April 21, 2017

Faith and medicine intertwine as a result of patient’s cancer diagnosis

By John Shaughnessy

Maureen McAteerThe discovery of a cancerous tumor—especially in a child—can be an unsettling moment for someone training to be a doctor.

For Maureen McAteer, it was also a moment of faith.

That moment of agony and faith occurred for McAteer during a pediatrics rotation at a hospital, part of her education as a member of the first class of the Marian University College of Osteopathic Medicine in Indianapolis.

The parents of a 4-year-old girl had brought their daughter into the hospital, telling the staff that she had been having diarrhea. An examination of the girl then led to a round of X-rays, and the results of that testing showed a disturbing reality to McAteer and the doctor she was training with that day.

“The tumor was huge, and it looked devastating,” McAteer recalls. “I did the most praying I’ve ever done, hoping that the tests we put her through would lead to a diagnosis of one of the better case scenarios involving cancer. I was praying it was a more treatable and less aggressive type of cancer.”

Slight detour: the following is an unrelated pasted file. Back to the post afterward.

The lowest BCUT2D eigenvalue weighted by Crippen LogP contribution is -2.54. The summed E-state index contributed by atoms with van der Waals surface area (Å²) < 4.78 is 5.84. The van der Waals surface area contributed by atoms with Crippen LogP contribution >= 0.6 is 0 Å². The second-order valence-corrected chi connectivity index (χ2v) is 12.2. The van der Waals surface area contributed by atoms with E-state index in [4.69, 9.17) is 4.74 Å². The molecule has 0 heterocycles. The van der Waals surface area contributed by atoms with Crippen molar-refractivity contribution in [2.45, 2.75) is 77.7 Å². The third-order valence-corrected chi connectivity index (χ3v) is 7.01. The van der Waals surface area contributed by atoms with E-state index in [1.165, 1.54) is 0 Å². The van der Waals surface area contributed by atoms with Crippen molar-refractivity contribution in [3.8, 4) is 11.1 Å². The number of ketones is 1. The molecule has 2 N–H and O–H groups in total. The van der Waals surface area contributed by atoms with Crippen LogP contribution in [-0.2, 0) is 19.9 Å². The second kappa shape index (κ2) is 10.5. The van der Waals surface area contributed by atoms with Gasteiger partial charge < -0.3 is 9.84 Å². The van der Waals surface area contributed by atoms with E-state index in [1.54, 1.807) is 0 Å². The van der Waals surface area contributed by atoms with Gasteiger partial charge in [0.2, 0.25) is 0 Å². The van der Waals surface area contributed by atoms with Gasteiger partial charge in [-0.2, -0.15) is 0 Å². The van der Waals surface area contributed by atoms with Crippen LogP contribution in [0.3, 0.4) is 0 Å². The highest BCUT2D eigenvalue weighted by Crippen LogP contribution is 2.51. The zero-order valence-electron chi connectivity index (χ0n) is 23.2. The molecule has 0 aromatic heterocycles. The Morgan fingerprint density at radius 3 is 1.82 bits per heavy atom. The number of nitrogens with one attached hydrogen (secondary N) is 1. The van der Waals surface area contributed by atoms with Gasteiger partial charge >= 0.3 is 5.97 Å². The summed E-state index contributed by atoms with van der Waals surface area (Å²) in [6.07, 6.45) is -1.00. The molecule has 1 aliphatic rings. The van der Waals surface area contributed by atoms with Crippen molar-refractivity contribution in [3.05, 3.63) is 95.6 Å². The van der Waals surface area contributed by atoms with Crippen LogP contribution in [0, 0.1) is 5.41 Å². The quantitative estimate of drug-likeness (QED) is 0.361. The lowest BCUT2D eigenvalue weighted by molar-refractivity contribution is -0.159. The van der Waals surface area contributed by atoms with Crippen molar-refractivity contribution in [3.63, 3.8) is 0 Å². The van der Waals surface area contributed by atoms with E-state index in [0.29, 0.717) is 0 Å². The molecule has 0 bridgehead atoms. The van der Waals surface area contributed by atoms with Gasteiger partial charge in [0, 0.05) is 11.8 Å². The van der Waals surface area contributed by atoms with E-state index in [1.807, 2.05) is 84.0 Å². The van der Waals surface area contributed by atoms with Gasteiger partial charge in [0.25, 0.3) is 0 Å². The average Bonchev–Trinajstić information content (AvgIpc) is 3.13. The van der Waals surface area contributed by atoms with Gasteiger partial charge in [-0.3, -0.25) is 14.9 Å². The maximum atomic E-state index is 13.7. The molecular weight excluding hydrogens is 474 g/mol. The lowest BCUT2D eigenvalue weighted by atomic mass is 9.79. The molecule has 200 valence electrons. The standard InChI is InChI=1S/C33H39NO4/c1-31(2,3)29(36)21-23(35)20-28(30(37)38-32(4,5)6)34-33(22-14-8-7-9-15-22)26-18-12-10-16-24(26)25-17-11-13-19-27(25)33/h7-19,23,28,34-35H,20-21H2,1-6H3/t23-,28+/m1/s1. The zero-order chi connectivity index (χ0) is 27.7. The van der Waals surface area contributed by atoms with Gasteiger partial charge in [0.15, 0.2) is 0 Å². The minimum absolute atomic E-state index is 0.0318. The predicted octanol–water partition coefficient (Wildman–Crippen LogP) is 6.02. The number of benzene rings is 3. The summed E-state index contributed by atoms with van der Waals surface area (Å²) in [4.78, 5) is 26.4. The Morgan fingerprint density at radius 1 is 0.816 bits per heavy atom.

This time, McAteer’s hope was also the reality for the girl.

“I was relieved, but we still had to tell her parents she had cancer, and she would have to go through years of treatment.”

As she and the primary doctor shared the news, McAteer watched the devastation sweep across the parents’ faces.

“Nothing is worse than telling parents that their child is sick or dying,” she says.

In the moments that followed, McAteer tried to comfort the couple. The conversation revealed that their family was of the Hindu faith. McAteer, a Catholic, told them she would pray for them and their daughter.

“Even though our religions are different, the fact that I told them I was praying for them made them thankful.”

For McAteer, who will graduate from medical school on May 7, it was another part of her education as a doctor—another part that showed her the role that faith and prayer can have in medicine.

“That was one of the harder experiences I’ve had,” she says. “I was so involved in the sharing of that diagnosis. I’m sure I’ll forever be learning those skills. I feel very much that every patient has taught me something—to become a better physician, a better caregiver.” †

 

Related story: First graduating class of Marian’s medical school seeks to touch the lives of others

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